FIG. 10 shows the preliminary results for an unoptimized sodium ion rocking chair cell with a solid polymer electrolyte, cathode consisting of P2 phase Na0.7 CoO2 in P(EO)8 NaTf, and an anode consisting of petroleum coke (ground 25 hours in an attritor mill), in P(EO)8 NaTf. The charge capacities of the electrodes were matched initially, and loading levels were 30% by weight electroactive material for both. Cells were heated to 110° C. before initial charging at 25 μA/cm2. Some overcharging (20% of initial capacity) improved the discharge performance of the cells (overcharge not shown). In particular, it is expected that higher rates of discharge, and longer periods of discharge above 1 V should be readily attainable once the cell has been optimized.
Because of their rather low theoretical gravimetric energy density and rate capabilities, use of the Nax CoO2 rocking chair cells would be restricted to less demanding applications than electric vehicle use. By substituting a polyethylene oxide that has been chemically modified for lower temperature operation (e.g. the so-called amorphous PEOs),these cells might find use in consumer applications, and whenever safety is the paramount concern.
The P2 sodium cobalt bronze of formula Na0.7 CoO2 was prepared from Co3 O4 and either Na2 O2 or Na2 CO3 as shown in equations (2) and (3).
2 Co3 O4 +2.1 Na2 CO3 +1.05 O2 ====>6Na0.7 CoO2 +2.1CO2 (2)
2 Co3 O4 +2.1 Na2 CO2 ====>6Na0.7 CoO2 +O1 O2 (3)
Samples were prepared by hand mixing and grinding together the Co3 O4 and sodium salt in the appropriate proportions, then pelletizing. The pellets were heated to 750° C. under oxygen for at least 30 hours, and the product ground by hand or by ball milling until it was a fine powder (1-2 μm particle size). Na0.7 CoO2 made from sodium peroxide and from sodium carbonate had identical properties.
Na0.7 CoO2 electrodes were made from acetonitrile solutions of polymer electrolyte in which the electroactive material and carbon were dispersed. The solution was 2-5 percent by weight solids; 30-45% of which was electroactive material, 7-20% carbon, 2% carbon dispersant and remainder polymer electrolyte. The electrolyte consisted of a sodium ion conducting polymer (e.g. polyethylene oxide) complexed with a salt such as sodium trifluoromethanesulfonate (NaTf) or sodium perchlorate (NaClO4) in a ratio of 8-20 ethylene oxide units per Na+. The solutions were cast into glass rings onto Teflon plates and allowed to air dry. The resulting electrodes which were approximately 50 μm thick, were cut to the desired size and vacuum dried for at least three days prior to use.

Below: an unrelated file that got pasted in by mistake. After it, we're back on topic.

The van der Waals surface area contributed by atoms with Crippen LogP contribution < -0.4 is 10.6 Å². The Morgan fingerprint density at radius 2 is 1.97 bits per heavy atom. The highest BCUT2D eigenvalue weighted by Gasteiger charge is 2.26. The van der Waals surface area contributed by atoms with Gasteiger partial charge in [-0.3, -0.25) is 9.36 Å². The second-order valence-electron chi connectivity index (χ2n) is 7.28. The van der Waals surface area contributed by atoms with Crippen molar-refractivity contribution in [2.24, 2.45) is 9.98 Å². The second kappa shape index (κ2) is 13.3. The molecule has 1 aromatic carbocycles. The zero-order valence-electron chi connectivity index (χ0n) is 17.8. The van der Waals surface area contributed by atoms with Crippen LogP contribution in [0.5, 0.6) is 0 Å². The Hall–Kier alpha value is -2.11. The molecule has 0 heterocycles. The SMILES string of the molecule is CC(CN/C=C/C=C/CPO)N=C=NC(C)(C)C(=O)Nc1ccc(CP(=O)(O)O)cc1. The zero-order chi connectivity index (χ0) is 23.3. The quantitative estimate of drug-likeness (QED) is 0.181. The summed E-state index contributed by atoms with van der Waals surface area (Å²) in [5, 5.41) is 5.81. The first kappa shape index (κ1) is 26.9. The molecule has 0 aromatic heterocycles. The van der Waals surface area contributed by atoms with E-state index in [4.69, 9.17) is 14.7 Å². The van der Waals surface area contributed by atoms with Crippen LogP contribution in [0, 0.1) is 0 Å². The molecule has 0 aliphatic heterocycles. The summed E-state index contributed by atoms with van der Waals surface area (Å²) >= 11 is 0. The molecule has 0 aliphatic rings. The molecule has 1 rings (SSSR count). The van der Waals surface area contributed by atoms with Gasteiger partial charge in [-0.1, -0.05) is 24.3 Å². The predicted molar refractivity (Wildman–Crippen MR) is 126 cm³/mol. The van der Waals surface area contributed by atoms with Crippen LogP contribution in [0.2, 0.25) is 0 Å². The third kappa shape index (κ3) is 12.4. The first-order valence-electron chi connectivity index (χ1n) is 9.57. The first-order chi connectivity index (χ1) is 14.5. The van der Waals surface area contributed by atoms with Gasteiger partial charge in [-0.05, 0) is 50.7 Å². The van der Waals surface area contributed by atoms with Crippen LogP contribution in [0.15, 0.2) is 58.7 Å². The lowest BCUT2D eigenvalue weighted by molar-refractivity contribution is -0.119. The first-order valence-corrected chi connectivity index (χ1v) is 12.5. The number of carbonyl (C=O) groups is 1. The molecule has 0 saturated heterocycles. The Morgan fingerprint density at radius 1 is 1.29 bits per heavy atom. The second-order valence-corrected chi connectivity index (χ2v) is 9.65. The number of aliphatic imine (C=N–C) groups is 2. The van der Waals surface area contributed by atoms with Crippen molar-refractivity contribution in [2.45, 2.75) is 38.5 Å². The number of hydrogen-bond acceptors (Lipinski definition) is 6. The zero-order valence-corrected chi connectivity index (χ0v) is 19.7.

Polymer electrolytes were fabricated from acetonitrile solutions of an ion conducting polymer such as polyethylene oxide complexed with a salt such as NaTf or NaClO4 (8-20 ethylene oxide units per Na+). Solutions were cast into glass rings onto Teflon plates and allowed to air and then vacuum dry. Approximate film thicknesses were 10-100 μm.
Sodium from Alfa Products was melted, filtered through stainless steel wool to remove sodium oxide and calcium oxide impurities and then heated to 400° C. for four hours with enough titanium sponge to purify it. Na3.75 Pb alloy was made by melting sodium with the desired amount of lead and purified the same way as sodium. Sodium or sodium/lead alloy were pressed into thin sheets at room or elevated temperatures for use as anodes in cells.
Cells were assembled by layering the Na or Na3.75 Pb anode, polymer electrolyte and Na0.7 CoO2 electrode between two current collectors, to which electrical contact was made. The current collectors may be surfaces of battery coin cell holders, thin foils of stainless steel, aluminum or nickel, metal coated plastic.
It will be recognized by those skilled in the art that this description may not be the only possible description, or the most accurate description of the theory of this device.